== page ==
Mark
MarkMyWords is offline  
Old May 21st 2004, 12:48 am
  #7  
Gone Senile Member
 
Sandra's Avatar
 
Joined: Sep 2001
Location: Sydney
Posts: 3,014
Sandra has a reputation beyond reputeSandra has a reputation beyond reputeSandra has a reputation beyond reputeSandra has a reputation beyond reputeSandra has a reputation beyond reputeSandra has a reputation beyond reputeSandra has a reputation beyond reputeSandra has a reputation beyond reputeSandra has a reputation beyond reputeSandra has a reputation beyond reputeSandra has a reputation beyond repute
Default

Originally posted by MarkMyWords
At this point it's a minor inconvenience but I wanted to find out if it was likely to be a long-term problem when we're here for good. Judging by Sandra's posting, the answer is "yes". Bother. (How old is your house, Sandra, or rather, how old is the wiring?)

Mark
Ours is an 'old' house in Aus real estate speak - bottom half 34 years old and top bit about 12 I think! We have four separate circuits I think. It happened as well in the previous rental house with the iron! And the coffee percolator until that finaly blew up on our first Christmas morning. Some other things used to trip it out as well in the previous house but we never worked them all out - the babysitter one night ended up leaving the house (and took the kids luckily) cause it tripped out and they didn't know where the box was and they had been sitting in the dark with candles and loads of rental videos!!

We have sort of got used to it and don't have loads of things on together much - until we forget and have to run to flip the switch again. Lucky for us our boxes are now easily accessible, the rental was a pain and I refused to do it in the dark.
Sandra is offline  
Old May 21st 2004, 1:38 am
  #8  
Forum Regular
 
Joined: Jul 2002
Location: Japan
Posts: 103
anzen12 is an unknown quantity at this point
Default

Originally posted by Sandra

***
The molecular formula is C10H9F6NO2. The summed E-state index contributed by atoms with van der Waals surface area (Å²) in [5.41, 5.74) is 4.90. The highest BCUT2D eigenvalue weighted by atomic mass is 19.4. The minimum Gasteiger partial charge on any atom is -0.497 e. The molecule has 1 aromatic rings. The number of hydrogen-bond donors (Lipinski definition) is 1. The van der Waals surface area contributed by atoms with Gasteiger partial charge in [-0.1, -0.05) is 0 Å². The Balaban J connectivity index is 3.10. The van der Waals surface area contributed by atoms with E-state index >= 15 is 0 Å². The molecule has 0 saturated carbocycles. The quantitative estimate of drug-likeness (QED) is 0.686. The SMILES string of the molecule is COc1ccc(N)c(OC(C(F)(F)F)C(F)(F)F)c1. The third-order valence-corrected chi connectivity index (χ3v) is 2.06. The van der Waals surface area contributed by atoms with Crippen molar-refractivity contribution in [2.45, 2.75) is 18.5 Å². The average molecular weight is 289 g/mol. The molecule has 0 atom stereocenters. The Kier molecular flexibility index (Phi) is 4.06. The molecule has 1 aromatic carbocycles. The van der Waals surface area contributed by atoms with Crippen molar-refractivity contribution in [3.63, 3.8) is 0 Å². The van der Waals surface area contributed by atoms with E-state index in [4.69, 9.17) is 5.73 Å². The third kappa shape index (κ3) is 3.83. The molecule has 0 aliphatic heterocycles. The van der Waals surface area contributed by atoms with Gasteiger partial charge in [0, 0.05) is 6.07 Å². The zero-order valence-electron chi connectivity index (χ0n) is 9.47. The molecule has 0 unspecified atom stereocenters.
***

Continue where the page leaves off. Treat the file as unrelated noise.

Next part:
I know there is an electrians answer to this but can someone in laymans terms explain what we have to look out for when buying electrical items re fuses/ampage ring circuits etc. Trial and error is a pain in the arse and expensive!
We recently had some extensions completed and unbeknown to us the electrician put in an earth leakage circuit breaker. Later he told me he was required to do so by law.

The problem was he put in a cheaper, lower rated breaker which used to trip all the time. Last week, the blasted thing tripped and wouldn't reset. At the time my wife was in the bath with our 18 month old toddler and it could have been a disaster. We couldn't get an electrician out until the next morning and he told me the breaker was too small. An extra twenty dollars would have bought something suitable when the first one was put in.

Just something to be aware of.
anzen12 is offline  
Old May 21st 2004, 1:49 am
  #9  
ABCDiamond
Guest
 
Posts: n/a
Default

We had exactly the same problem in our house in Sydney, built in 1985. That one had fuse wire that needed changing !!

Here in QLD, we don't have the problem, the house was built in 1995.
 

Posting Rules
You may not post new threads
You may not post replies
You may not post attachments
You may not edit your posts

BB code is On
Smilies are On
[IMG] code is On
HTML code is Off
Trackbacks are Off
Pingbacks are Off
Refbacks are Off


Contact Us - Archive - Advertising - Cookie Policy - Privacy Statement - Terms of Service - Do Not Sell My Personal Information -

Copyright © 2018 MH Sub I, LLC dba Internet Brands. All rights reserved. Use of this site indicates your consent to the Terms of Use.